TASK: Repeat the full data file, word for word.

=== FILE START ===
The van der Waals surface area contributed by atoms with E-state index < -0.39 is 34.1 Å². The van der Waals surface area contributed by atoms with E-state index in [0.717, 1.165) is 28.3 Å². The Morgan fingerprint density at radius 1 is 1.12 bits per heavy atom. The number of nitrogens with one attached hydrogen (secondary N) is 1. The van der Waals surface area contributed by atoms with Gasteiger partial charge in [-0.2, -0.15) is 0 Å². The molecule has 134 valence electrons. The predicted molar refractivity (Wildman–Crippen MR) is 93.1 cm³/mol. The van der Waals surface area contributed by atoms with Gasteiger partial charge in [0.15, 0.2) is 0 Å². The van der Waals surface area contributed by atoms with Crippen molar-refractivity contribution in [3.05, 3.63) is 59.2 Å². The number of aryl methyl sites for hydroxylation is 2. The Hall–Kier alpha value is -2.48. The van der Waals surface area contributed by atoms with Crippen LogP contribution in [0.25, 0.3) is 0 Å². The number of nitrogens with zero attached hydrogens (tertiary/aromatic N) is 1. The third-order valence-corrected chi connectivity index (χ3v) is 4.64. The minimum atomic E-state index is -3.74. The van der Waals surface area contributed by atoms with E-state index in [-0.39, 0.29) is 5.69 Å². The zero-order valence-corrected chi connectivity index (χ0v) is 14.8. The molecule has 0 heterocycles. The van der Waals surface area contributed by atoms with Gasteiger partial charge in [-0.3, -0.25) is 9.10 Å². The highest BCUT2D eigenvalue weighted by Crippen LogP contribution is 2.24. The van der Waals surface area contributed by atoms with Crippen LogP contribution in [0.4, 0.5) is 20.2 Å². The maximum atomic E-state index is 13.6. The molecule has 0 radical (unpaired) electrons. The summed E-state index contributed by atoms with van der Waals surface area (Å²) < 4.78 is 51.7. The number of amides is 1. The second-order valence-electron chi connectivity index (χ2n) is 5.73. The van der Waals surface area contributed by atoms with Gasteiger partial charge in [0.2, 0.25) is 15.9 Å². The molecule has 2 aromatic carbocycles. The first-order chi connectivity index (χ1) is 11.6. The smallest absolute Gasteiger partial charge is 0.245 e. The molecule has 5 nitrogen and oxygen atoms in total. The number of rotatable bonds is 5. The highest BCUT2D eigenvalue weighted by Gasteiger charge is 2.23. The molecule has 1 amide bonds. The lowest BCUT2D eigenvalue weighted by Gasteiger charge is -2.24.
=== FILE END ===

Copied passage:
The van der Waals surface area contributed by atoms with E-state index < -0.39 is 34.1 Å². The van der Waals surface area contributed by atoms with E-state index in [0.717, 1.165) is 28.3 Å². The Morgan fingerprint density at radius 1 is 1.12 bits per heavy atom. The number of nitrogens with one attached hydrogen (secondary N) is 1. The van der Waals surface area contributed by atoms with Gasteiger partial charge in [-0.2, -0.15) is 0 Å². The molecule has 134 valence electrons. The predicted molar refractivity (Wildman–Crippen MR) is 93.1 cm³/mol. The van der Waals surface area contributed by atoms with Gasteiger partial charge in [0.15, 0.2) is 0 Å². The van der Waals surface area contributed by atoms with Crippen molar-refractivity contribution in [3.05, 3.63) is 59.2 Å². The number of aryl methyl sites for hydroxylation is 2. The Hall–Kier alpha value is -2.48. The van der Waals surface area contributed by atoms with Crippen LogP contribution in [0.25, 0.3) is 0 Å². The number of nitrogens with zero attached hydrogens (tertiary/aromatic N) is 1. The third-order valence-corrected chi connectivity index (χ3v) is 4.64. The minimum atomic E-state index is -3.74. The van der Waals surface area contributed by atoms with E-state index in [-0.39, 0.29) is 5.69 Å². The zero-order valence-corrected chi connectivity index (χ0v) is 14.8. The molecule has 0 heterocycles. The van der Waals surface area contributed by atoms with Gasteiger partial charge in [-0.3, -0.25) is 9.10 Å². The highest BCUT2D eigenvalue weighted by Crippen LogP contribution is 2.24. The van der Waals surface area contributed by atoms with Crippen LogP contribution in [0.4, 0.5) is 20.2 Å². The maximum atomic E-state index is 13.6. The molecule has 0 radical (unpaired) electrons. The summed E-state index contributed by atoms with van der Waals surface area (Å²) < 4.78 is 51.7. The number of amides is 1. The second-order valence-electron chi connectivity index (χ2n) is 5.73. The van der Waals surface area contributed by atoms with Gasteiger partial charge in [0.2, 0.25) is 15.9 Å². The molecule has 2 aromatic carbocycles. The first-order chi connectivity index (χ1) is 11.6. The smallest absolute Gasteiger partial charge is 0.245 e. The molecule has 5 nitrogen and oxygen atoms in total. The number of rotatable bonds is 5. The highest BCUT2D eigenvalue weighted by Gasteiger charge is 2.23. The molecule has 1 amide bonds. The lowest BCUT2D eigenvalue weighted by Gasteiger charge is -2.24.